Aishwarya Rai is usually the one with the syntactically challenged quotes and the Bachchan paterfamilias with the baffling one. This week Abhishek Bachchan surpassed his family with an ‘I am man, hear me roar’ performance. A Mumbai paper speculated that Rai is unable to bear children because she has tuberculosis. This medical fantasy sent Abhishek up in flames of incoherence: “On a personal note, as a husband I will not stand for such rubbish being written. You want to malign me or my father I will take it. But the ladies of my home are off limits!” Much tweeting later, he says he has stopped subscribing to the paper.
Another set of games are here. This, the literary variety, may even see us winning some prizes. Shortlists for the Commonwealth Writers’ Awards are out and four Indians feature. Poet Keki Daruwala’s first novel Pepper and Christ, Rana Dasgupta’s novel Solo and Amit Chaudhuri’s The Immortals all compete for the Best Book (South Asia and Europe category). Chandrahas Choudhury’s book Arzee the Dwarf vies for the Best First Book. Winners will be declared in April.
For people of a certain age this was a queasy week with Backstreet Boys and Richard Marx suddenly dug out of the graves of our teenage memories and walking our streets. Britney Spears may have been rehabilitated in our affections but this lot of men have not found their retro chic groove in our lives yet. As if these resuscitation concerts are not aging by themselves, we also had to be subjected to the India softpower package. The Backstreet Boys, poor things, letting us know that Bollywood music is a rage abroad, Indian food is very popular, Indian women are very pretty. Did we live this long to see this?
Ad filmmaker CS Amudhan has produced a very well-received spoof on Tamil cinema. Reports on Tamizh Padam (Tamil Film) so far gives us hope. After stringing all of Tamil cinema’s narrative conventions together, Amudhan then went out and found someone to put together a score that evokes the popular hits of 1970s and 1980s Tamil movies. Kannan, the brain behindTamizh Padam’s music, also comes from the advertising world and has previously collaborated with Amudhan.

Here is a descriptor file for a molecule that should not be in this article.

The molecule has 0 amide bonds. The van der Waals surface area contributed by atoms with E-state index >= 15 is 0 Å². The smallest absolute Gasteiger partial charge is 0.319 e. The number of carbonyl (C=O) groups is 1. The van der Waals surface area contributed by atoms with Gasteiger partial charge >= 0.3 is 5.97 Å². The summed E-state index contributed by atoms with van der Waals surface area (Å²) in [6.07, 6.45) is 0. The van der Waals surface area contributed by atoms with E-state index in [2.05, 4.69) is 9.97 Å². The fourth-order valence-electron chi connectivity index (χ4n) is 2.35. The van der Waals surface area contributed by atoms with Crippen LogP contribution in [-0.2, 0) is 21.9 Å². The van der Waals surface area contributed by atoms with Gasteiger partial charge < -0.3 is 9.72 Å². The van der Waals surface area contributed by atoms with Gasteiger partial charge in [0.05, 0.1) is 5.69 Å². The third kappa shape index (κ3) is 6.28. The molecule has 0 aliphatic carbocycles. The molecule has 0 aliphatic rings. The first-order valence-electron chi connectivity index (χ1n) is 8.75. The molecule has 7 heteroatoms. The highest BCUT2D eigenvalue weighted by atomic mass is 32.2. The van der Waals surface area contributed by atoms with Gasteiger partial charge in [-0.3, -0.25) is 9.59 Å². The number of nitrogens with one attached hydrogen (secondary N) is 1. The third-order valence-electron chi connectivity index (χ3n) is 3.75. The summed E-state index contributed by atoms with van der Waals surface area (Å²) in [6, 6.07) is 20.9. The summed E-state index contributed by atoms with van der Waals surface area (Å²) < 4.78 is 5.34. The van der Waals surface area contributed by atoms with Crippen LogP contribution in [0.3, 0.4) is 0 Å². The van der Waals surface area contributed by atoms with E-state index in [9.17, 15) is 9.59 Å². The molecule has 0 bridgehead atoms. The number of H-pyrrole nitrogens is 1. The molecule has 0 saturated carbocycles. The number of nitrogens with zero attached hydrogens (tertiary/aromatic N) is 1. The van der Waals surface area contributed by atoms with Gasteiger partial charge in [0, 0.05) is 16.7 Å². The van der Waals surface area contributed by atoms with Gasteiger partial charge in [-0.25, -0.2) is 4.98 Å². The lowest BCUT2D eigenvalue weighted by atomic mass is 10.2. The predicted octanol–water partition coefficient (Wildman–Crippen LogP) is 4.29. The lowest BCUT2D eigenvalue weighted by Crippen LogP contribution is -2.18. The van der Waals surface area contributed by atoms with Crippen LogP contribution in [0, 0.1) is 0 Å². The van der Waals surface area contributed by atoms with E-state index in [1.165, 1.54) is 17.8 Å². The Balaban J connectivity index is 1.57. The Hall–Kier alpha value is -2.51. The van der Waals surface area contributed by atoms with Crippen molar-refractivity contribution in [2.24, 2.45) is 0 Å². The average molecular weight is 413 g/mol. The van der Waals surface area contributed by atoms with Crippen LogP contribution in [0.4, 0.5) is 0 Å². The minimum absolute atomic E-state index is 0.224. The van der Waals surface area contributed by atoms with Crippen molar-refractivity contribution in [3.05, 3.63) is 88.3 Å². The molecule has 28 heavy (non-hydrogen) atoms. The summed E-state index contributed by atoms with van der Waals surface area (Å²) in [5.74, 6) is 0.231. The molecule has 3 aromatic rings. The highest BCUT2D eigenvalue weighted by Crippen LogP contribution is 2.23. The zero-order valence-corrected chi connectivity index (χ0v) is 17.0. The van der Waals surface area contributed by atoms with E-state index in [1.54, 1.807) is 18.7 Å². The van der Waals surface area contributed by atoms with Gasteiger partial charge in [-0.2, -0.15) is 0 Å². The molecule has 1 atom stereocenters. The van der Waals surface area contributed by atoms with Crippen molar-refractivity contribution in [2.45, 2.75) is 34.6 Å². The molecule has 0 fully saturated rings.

‘The Greatest Human Tragedy Is That We Are Living Life At A Pace Faster Than Nature’
RAHUL BOSE, Actor
What is your earliest memory?
My earliest memory is from when I was four years old. I remember holding my dad’s index finger going weekly shopping at the Grant Road Bazaar in Mumbai. I remember fish being cut, meat being chopped, peas and bhindi tested before being bought. I remember us buying stuff like soap, detergent, rice, atta and jam. I usually got an ice-cream as a reward thereafter.
What has been your strongest influence?
I grew up with no single strong influence. The only strong influence has been rugby. It taught me to lose. I hated losing. It also taught me to be a team player — I am essentially individualistic. Finally, it taught me to shoot through my fears and emerge intact on the other side.
Did you find the transition from theatre to movies difficult?
Professionally, the transition has been simple and organic. Casting director Uma D’Souza and director Dev Benegal saw me and cast me in my first movie English, August. In terms of acting, the transition has been even simpler because the camera just lets you be. Anyone who talks of there being a great difference between the two is being overly self important. An actor is an actor. All adjustments are minor issues.
What do you look for when picking a book or film — content or entertainment?
I usually look out for a great story and humanism.
What saddens you most?
Nothing really saddens me. The greatest human tragedy is that we are living life at a pace faster than nature. Apart from that, the violence and injustice we often mete out to others affects me.
What inspires you most when you are down?
I’m rarely troubled and when I am, my constant inspiration is the desire to be a compassionate human being and to try and be a source of positivity and happiness for others.
What do we expect from you next?
My next film is Aparna Sen’s The Japanese Wife. It is the finest film I have been a part of and it also gave me the opportunity to portray one of the finest roles any director could give an actor. The reactions to the previews are unprecedented. It reaffirms my belief in the fact that Indians still have an ability to properly respond to subtlety, and the subtleties of love.